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The theory of life-cycle saving and investing
How much should a family save for retirement and for the kids? college education? How much insurance should they buy? How should they allocate their portfolio across different assets? What should a company choose as the default asset allocation for a mandatory retirement saving plan? We believe that the life-cycle model developed by economists over the last fifty years provides guidance for making such decisions. The theory teaches us to view financial assets as vehicles for transferring resources across different times and outcomes over the life cycle, and that perspective allows households and planners to think about their decisions in a logical and rigorous way. This paper lays out and illustrates the basic analytical framework from the theory in nonmathematical terms, with the aim of providing guidance to financial service providers, consumers, and policymakers.
AUTHORS: Willen, Paul S.; Bodie, Zvi; Treussard, Jonathan
TIPS scorecard: are TIPS accomplishing what they were supposed to accomplish?: can they be improved?
In September 1997, the U.S. Treasury developed the TIPS market in order to achieve three important policy objectives: (1) to provide consumers with a class of assets that allows for hedging against real interest rate risk, (2) to provide holders of nominal contracts a means of hedging against inflation risk, and (3) to provide everyone with a reliable indicator of the term structure of expected inflation. This paper evaluates progress toward the achievement of these objectives and analyzes prospective ways to better meet these objectives in the future, by, for example, extending the maturity of TIPS and/or the use of inflation indexes suited to particular geographic regions or demographics. We conclude by arguing that while it is tempting to consider completing markets by introducing more TIPS-like securities indexed to inflation rates more tailored to particular demographics, our analysis suggests that TIPS indexed to CPI do, in fact, facilitate good synthetic hedges against unexpected changes in inflation for many different investors, since the various inflation measures are very highly correlated. We do, however, argue for extending the maturity of TIPS.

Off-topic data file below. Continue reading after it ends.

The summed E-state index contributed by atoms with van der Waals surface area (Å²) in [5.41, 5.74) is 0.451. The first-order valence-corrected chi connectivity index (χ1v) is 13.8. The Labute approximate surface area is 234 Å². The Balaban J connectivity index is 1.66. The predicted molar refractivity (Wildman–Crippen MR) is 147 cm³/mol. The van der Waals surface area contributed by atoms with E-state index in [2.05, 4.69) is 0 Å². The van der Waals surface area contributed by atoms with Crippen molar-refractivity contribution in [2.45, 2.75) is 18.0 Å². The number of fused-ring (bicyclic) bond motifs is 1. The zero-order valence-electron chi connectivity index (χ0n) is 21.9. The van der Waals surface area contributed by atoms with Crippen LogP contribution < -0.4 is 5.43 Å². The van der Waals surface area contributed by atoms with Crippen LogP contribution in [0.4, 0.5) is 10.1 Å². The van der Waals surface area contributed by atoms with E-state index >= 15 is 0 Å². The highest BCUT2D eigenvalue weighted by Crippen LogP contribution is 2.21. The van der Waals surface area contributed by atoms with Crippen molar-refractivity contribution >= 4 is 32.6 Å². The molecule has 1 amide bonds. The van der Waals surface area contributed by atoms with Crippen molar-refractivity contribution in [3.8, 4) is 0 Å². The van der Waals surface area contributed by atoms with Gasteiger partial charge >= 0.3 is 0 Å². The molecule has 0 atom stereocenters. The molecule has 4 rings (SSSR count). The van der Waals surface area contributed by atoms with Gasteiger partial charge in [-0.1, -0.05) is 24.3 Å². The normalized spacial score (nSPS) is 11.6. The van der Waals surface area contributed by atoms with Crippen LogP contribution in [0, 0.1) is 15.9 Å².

AUTHORS: Barnes, Michelle L.; Bodie, Zvi; Triest, Robert K.; Wang, J. Christina
The lender's view of debt and equity: the case of pension funds
AUTHORS: Bodie, Zvi
On asset-liability matching and federal deposit and pension insurance
Asset-liability mismatch was a principal cause of the Savings and Loan Crisis of the 1980s. The federal government's failure to recognize the mismatch risk early on and manage it properly led to huge losses by the Federal Savings and Loan Insurance Corporation, which had to be covered by taxpayers. In dealing with the problems now facing the defined-benefit pension system and the Pension Benefit Guaranty Corporation (PBGC), the government seems to be making some of the same mistakes it made then. Among the causes is the fallacious belief that because pension funds have a long time horizon the risk of investing in equities is negligible. In fact, the opposite is true. Moreover, for the PBGC, the mismatch risk is magnified by moral hazard and adverse selection. Distressed companies facing the prospect of bankruptcy have an incentive to underfund their pension plans and adopt risky investment strategies; healthy companies have an incentive to terminate their plans and exit the system. The paper explores some ways to limit the costs of a potential PBGC bailout.
AUTHORS: Bodie, Zvi